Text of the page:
Paula Eiselt is a New York-based filmmaker and director of programming at The Edit Center. Paula is a graduate of NYU Tisch School of the Arts, where she directed and produced three award-winning short films: My Mom the Dead Head (Cannes Film Festival’s Short Film Corner), The Fitting Room (NY Jewish Student Short Film Festival), and Priscilla (NY NewFilmmaker Series, Show Off Your Shorts Film Festival). Since graduating, Paula has gone on to work a number of documentary films and is now running a Kickstarter campaign for her first feature film, Following Boruch.
Access is everything with documentary filmmaking. Once you have access, you’re much more valuable.
How did you get your start?
In high school, I decided I wanted to make films [and was] really inspired by a dark film called Requiem for a Dream, [directed] by Darren Aronofsky. I ended up getting in touch with him and interning with him for three summers [before] I went to film school. I went into Tisch [at NYU] as a cinema studies major and then double majored in film and TV. I basically learned everything from scratch—filming, shooting, equipment, and even technical terms—and while [in college], I made two short narrative films and a short documentary.
[At Tisch,] I formed a bond with my professor who is a veteran filmmaker named Marco Williams. He became my mentor, and is still my mentor today. I think that it’s really important for people starting out to find that person who can really mentor you and take you under their wing: they’ll teach you things, help get you jobs, and lend you their name so when you make a project you have their name on it—literally, you just need their name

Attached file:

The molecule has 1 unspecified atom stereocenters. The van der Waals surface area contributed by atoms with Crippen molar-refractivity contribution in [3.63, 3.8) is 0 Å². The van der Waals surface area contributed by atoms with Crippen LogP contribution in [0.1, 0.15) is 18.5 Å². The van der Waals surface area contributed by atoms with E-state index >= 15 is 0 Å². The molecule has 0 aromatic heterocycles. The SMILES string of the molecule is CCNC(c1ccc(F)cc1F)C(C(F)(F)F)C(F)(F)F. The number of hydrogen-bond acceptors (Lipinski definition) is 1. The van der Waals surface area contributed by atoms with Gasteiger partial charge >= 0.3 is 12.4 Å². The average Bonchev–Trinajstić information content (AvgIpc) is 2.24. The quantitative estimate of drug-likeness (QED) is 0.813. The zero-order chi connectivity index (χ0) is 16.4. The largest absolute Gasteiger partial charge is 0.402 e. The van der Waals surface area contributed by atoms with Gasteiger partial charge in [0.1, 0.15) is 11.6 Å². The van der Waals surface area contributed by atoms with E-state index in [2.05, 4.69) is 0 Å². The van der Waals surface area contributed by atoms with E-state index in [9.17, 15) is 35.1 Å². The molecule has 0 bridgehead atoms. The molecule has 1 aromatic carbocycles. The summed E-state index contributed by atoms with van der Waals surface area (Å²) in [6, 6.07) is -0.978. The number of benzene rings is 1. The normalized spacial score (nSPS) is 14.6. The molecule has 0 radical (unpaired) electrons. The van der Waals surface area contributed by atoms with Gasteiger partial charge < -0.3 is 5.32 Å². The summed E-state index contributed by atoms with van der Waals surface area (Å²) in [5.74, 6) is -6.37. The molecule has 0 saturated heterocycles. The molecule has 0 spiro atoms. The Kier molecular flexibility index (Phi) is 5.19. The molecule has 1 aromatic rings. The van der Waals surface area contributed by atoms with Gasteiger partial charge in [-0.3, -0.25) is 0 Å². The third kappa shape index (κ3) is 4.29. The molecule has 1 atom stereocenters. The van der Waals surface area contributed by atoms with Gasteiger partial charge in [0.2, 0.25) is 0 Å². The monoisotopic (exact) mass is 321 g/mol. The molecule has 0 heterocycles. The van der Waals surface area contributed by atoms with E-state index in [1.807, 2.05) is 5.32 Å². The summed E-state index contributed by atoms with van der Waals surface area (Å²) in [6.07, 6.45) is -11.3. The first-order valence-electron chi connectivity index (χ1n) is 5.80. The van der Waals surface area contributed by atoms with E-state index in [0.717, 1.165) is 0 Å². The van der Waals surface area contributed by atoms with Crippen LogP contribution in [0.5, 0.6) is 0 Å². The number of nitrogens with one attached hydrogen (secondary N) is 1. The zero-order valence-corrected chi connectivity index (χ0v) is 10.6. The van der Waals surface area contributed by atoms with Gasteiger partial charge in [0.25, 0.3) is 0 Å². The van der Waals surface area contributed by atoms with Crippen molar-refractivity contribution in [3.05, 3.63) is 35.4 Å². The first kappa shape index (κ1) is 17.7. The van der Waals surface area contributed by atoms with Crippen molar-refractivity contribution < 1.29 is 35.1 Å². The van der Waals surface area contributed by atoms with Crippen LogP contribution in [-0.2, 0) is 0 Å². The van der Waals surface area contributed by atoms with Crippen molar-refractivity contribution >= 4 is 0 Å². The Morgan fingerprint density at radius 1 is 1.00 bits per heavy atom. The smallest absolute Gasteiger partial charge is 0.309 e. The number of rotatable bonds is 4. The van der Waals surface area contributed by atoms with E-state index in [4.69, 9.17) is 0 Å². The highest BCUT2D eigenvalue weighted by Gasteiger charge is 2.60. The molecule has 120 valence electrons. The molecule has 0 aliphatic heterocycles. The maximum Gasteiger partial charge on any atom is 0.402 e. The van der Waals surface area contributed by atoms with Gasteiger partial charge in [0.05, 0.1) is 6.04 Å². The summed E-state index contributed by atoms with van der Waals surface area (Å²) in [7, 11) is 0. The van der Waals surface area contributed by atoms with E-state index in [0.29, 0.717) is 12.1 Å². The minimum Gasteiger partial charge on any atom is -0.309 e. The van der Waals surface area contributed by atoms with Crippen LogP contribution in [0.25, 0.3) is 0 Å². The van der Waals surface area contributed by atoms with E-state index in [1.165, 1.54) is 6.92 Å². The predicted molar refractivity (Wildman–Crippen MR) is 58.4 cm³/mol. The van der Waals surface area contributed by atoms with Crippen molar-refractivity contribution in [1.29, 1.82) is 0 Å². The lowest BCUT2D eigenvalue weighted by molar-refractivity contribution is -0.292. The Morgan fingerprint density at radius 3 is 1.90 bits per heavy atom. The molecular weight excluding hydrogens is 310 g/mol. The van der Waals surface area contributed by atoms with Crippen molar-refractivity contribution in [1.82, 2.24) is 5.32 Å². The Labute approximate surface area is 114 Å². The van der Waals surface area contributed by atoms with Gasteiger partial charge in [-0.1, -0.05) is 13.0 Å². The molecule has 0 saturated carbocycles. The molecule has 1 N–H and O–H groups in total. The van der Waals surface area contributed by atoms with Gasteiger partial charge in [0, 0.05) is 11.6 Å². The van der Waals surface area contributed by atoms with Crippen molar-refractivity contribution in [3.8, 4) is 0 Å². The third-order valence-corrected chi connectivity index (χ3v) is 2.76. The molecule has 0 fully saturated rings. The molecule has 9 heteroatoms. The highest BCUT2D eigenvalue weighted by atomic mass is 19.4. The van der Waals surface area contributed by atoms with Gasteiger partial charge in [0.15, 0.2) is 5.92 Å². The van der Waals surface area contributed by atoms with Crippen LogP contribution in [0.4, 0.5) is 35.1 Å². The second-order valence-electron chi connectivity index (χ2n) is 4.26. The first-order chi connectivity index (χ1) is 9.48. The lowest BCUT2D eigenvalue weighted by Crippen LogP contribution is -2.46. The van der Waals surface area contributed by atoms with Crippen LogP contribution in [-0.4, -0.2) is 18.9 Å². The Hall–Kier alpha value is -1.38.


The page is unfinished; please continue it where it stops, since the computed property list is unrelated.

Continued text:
After I graduated, Marco was executive producing a film for two former students, Yoni Brook and Musa Syeed, a Jewish-Muslim filmmaking team, who were making a documentary called Bronx Princess about a first-generation American girl in the Bronx whose father is actually a prince in Ghana. I was an assistant producer on that film, and it was my first professional involvement on a film. And then after that, Marco started his own project called The Undocumented about illegal immigrants coming in from Mexico via the Sonoran Desert. Every year, a lot people die [trying to make the trip] and thousands of people have died in that desert trying to come into U.S. The U.S. knows about it, but doesn’t really do anything to stop it, so the film follows that and the process of trying to get the bodies that are found back to their families. I was a researcher on that documentary and it just aired on PBS’ Independent Lens this past year (in 2013).
I then started on my first feature length film called Following Boruch. That film follows my Hasidic uncle’s recovery from mental illness and addiction. A few years ago, when I started making it (about 4 years ago now), he had reached a turning point in his recovery and he decided he was now ready to look for a job, hopefully get married, and really integrate into society. I thought this is an amazing story: he’s recovering, but now what? He’s almost 50 years old—how do you start life now? I thought that was a great premise. And actually, in Marco’s class at NYU, I made a 5-minute short about him and Marco loved it. So when I told him what was going on, he said, “You’ve got to start shooting. And I’ll be the executive producer on your project.” So that’s how that project started and now I’m completely [done shooting]. I have a Kickstarter, I’m fundraising, and I have a letter of support from PBS’ POV, [who] are keeping tabs on the project and my progress, so hopefully when it’s finished, they’ll want to distribute it.